Welcome back to Beyond the Basics, everybody! Today I have quite the whopper of an article for you, including a brand-new preview card!

Ready? Well, first, I want to build up to it with some important words that you probably won't read anyway because you're just going to scroll down to see the preview card. (But hey, a guy can dream.)

Let's get started!

As I'm sure you know, competitive Magic is usually a one-on-one game. In a tournament, you sit down across from your opponent, lock eyes, and prepare for battle. In that moment, it's you versus them. Everything else fades away.

But just as important as the playing of Magic is the preparation for playing Magic.

The countless hours that go into preparing for a large event are where a lot of these battles are won or lost. Deck playtesting, deckbuilding, and ultimately deck selection are what will determine these matches.

And that's where the people you surround yourself with come in!

You've heard their names. Team ChannelFireball. Hareruya Pros. Peach Garden Oath. MTG Bent Card. Team Luxurious Hair. Groups like these tend to dominate the tournament scene, and it's no coincidence—having people to prepare with makes all the difference.

Working together has so many benefits! It does everything from providing people for you to playtest with, to being a way to collect far more data than one person can on their own, to being a sounding board for people to bounce ideas off of, and so much more. It's incredibly valuable, and it's no surprise that almost all professional Magic players work with a team of some sort!

All of this may leave you wondering: "How can I create a team?"

Let's talk about that today!

People: The Gathering

First things first: you need to find people to be on your team.

I would start by thinking over who you know from playing Magic. Chances are, if you've played in enough large events, you've made some friends—many of whom would be interested in working together.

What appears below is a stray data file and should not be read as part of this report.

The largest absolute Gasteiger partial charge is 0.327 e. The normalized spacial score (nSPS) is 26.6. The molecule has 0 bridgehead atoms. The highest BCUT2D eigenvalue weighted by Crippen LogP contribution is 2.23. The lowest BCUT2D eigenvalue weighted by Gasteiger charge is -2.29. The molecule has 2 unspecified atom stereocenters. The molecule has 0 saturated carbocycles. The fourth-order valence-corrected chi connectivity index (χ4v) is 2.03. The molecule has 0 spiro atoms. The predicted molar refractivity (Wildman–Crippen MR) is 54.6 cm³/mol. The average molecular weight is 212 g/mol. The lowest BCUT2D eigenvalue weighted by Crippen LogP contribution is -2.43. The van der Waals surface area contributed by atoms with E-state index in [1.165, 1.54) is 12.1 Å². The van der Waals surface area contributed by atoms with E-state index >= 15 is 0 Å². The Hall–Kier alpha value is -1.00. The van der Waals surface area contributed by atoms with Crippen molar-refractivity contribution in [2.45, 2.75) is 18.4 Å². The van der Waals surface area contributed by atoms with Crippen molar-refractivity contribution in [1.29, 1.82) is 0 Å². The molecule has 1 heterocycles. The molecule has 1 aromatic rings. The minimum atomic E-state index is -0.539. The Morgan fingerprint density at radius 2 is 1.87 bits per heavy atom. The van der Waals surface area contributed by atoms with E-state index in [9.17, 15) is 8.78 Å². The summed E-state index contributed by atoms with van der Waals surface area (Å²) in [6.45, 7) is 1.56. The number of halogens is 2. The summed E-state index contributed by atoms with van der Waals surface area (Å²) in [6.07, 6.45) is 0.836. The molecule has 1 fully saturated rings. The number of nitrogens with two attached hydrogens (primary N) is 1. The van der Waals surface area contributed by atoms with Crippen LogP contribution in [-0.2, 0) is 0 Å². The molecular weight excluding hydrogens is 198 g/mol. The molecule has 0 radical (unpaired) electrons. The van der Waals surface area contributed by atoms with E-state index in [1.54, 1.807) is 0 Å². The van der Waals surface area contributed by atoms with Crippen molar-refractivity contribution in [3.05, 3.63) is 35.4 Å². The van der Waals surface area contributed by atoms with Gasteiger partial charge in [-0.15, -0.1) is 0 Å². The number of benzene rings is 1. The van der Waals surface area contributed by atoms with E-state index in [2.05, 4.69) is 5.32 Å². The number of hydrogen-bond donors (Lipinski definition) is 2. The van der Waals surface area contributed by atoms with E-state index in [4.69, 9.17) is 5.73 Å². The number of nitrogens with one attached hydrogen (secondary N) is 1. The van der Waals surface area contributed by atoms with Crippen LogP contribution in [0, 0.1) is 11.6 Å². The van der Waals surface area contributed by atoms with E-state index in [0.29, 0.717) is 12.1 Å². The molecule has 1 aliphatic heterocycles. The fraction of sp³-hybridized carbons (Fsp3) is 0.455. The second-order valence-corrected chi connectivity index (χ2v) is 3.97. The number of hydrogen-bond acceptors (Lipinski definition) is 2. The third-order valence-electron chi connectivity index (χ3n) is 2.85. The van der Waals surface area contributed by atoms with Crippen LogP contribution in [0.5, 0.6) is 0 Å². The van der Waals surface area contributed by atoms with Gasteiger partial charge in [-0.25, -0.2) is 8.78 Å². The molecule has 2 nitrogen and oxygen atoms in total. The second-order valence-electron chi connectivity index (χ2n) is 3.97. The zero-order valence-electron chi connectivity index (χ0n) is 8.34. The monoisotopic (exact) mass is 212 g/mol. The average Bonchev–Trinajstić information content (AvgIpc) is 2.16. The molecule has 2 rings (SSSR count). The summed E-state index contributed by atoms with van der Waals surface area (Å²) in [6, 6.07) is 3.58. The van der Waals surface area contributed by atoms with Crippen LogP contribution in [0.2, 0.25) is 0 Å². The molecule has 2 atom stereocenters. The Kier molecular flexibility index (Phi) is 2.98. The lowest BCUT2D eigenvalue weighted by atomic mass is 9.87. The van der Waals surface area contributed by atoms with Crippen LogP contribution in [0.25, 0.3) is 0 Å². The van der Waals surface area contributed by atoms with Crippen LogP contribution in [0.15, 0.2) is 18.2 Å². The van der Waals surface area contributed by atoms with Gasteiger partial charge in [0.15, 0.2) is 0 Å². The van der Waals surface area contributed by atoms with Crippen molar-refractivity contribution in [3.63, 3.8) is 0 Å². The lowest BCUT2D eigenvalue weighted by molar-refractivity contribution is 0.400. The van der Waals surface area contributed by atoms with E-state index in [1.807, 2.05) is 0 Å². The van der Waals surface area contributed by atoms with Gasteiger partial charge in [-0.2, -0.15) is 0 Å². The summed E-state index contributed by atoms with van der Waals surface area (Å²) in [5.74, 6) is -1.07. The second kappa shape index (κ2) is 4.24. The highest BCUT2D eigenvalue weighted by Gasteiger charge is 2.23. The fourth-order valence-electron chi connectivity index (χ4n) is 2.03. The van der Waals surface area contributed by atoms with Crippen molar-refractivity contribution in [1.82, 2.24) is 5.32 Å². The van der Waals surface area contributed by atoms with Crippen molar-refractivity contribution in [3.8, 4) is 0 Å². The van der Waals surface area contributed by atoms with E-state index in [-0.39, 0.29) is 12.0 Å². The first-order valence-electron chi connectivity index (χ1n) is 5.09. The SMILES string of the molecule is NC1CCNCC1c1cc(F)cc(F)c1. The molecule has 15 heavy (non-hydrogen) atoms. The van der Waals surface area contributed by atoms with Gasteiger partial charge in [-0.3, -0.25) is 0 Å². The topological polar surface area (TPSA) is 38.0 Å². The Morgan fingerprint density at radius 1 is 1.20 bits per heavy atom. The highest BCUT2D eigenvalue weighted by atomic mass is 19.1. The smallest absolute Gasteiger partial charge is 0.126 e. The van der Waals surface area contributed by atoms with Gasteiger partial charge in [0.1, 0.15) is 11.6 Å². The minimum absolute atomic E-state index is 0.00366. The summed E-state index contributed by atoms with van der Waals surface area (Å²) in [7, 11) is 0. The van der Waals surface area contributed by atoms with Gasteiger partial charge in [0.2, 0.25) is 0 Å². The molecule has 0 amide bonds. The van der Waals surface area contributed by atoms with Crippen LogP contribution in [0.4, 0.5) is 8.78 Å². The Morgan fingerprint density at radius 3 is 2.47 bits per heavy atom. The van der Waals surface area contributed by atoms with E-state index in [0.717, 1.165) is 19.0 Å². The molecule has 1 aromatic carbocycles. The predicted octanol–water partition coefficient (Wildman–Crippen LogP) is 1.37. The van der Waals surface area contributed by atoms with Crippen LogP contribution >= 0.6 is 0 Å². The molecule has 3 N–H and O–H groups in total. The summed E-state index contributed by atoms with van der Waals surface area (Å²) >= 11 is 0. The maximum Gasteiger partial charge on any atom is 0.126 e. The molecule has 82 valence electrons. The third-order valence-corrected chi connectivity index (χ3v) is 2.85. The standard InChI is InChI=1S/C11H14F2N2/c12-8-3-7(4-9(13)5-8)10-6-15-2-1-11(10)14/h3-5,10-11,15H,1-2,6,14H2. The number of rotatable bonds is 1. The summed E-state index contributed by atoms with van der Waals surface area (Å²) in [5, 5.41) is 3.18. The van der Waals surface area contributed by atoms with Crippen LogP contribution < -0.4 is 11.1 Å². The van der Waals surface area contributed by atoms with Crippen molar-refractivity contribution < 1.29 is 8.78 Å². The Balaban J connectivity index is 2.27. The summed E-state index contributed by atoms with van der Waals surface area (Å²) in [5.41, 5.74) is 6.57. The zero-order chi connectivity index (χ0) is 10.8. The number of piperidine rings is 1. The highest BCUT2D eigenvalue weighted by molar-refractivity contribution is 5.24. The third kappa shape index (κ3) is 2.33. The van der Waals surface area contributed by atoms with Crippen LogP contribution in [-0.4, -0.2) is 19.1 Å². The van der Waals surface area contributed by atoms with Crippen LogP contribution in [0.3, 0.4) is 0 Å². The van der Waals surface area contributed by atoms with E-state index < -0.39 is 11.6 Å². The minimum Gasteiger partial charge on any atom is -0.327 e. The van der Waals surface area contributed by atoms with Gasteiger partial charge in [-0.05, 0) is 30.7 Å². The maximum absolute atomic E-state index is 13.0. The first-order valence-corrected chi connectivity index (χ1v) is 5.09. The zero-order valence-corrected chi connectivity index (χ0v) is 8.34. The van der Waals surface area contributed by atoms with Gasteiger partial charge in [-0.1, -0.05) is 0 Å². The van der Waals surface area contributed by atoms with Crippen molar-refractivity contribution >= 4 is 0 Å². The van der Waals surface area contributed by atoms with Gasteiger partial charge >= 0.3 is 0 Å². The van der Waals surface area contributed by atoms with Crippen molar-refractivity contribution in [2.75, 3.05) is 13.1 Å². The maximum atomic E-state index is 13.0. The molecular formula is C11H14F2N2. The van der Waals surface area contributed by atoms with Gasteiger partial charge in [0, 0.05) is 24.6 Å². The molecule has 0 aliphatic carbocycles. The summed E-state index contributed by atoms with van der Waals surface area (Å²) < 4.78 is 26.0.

Additionally, in this day and age, it's easier than ever to find Magic players to work with! Social media makes finding people easy. They don't even have to live near you! You can always try doing things like visiting local Facebook pages and posting around, or searching for people with the last name "Duke" and cold messaging them to see if they'd be interested.

The key things you're looking for are:

  1. People who want to play competitively. It's important that you end up surrounded by people who are like-minded in their goals and driven to succeed.
  2. People who have different specialties. Some people might be better at building decks, others better at figuring out matchups. You're going to need someone who owns a car and is willing to drive long distances for events, and so on.
  3. People who think differently than you. Part of the advantage of a team is that you get to hear a range of opinions other than your own. Why is this important? So that you can each try and convince each other you're right. It's just not a team if you don't create opportunities for lots of pointless arguing.
  4. Someone with graphic design skills. As we'll get to later, this is very important.
  5. Another person with a car. Because inevitably, at some point, car person from point #2 will bail or have their car break down.